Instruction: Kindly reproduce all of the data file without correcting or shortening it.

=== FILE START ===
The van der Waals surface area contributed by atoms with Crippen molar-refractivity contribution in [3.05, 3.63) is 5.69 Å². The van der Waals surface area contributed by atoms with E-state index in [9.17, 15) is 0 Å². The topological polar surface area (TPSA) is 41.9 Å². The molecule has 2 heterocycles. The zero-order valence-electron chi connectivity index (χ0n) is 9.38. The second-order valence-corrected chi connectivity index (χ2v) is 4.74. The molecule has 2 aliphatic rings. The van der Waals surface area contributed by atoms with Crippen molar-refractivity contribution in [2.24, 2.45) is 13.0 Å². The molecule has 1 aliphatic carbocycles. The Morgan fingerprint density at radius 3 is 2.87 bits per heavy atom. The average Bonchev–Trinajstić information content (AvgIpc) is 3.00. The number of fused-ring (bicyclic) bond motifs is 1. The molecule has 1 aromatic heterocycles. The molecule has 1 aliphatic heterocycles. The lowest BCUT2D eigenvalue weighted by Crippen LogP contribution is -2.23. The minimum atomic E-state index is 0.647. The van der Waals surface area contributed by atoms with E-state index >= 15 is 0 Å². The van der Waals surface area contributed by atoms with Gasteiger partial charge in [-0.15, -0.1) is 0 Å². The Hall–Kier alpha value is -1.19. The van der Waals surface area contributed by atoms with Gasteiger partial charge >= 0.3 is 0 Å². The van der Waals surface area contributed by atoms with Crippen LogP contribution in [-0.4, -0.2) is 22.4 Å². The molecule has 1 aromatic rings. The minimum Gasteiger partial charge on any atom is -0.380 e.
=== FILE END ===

The van der Waals surface area contributed by atoms with Crippen molar-refractivity contribution in [3.05, 3.63) is 5.69 Å². The van der Waals surface area contributed by atoms with E-state index in [9.17, 15) is 0 Å². The topological polar surface area (TPSA) is 41.9 Å². The molecule has 2 heterocycles. The zero-order valence-electron chi connectivity index (χ0n) is 9.38. The second-order valence-corrected chi connectivity index (χ2v) is 4.74. The molecule has 2 aliphatic rings. The van der Waals surface area contributed by atoms with Crippen molar-refractivity contribution in [2.24, 2.45) is 13.0 Å². The molecule has 1 aliphatic carbocycles. The Morgan fingerprint density at radius 3 is 2.87 bits per heavy atom. The average Bonchev–Trinajstić information content (AvgIpc) is 3.00. The number of fused-ring (bicyclic) bond motifs is 1. The molecule has 1 aromatic heterocycles. The molecule has 1 aliphatic heterocycles. The lowest BCUT2D eigenvalue weighted by Crippen LogP contribution is -2.23. The minimum atomic E-state index is 0.647. The van der Waals surface area contributed by atoms with E-state index >= 15 is 0 Å². The van der Waals surface area contributed by atoms with Gasteiger partial charge in [-0.15, -0.1) is 0 Å². The Hall–Kier alpha value is -1.19. The van der Waals surface area contributed by atoms with Gasteiger partial charge >= 0.3 is 0 Å². The van der Waals surface area contributed by atoms with Crippen LogP contribution in [-0.4, -0.2) is 22.4 Å². The molecule has 1 aromatic rings. The minimum Gasteiger partial charge on any atom is -0.380 e.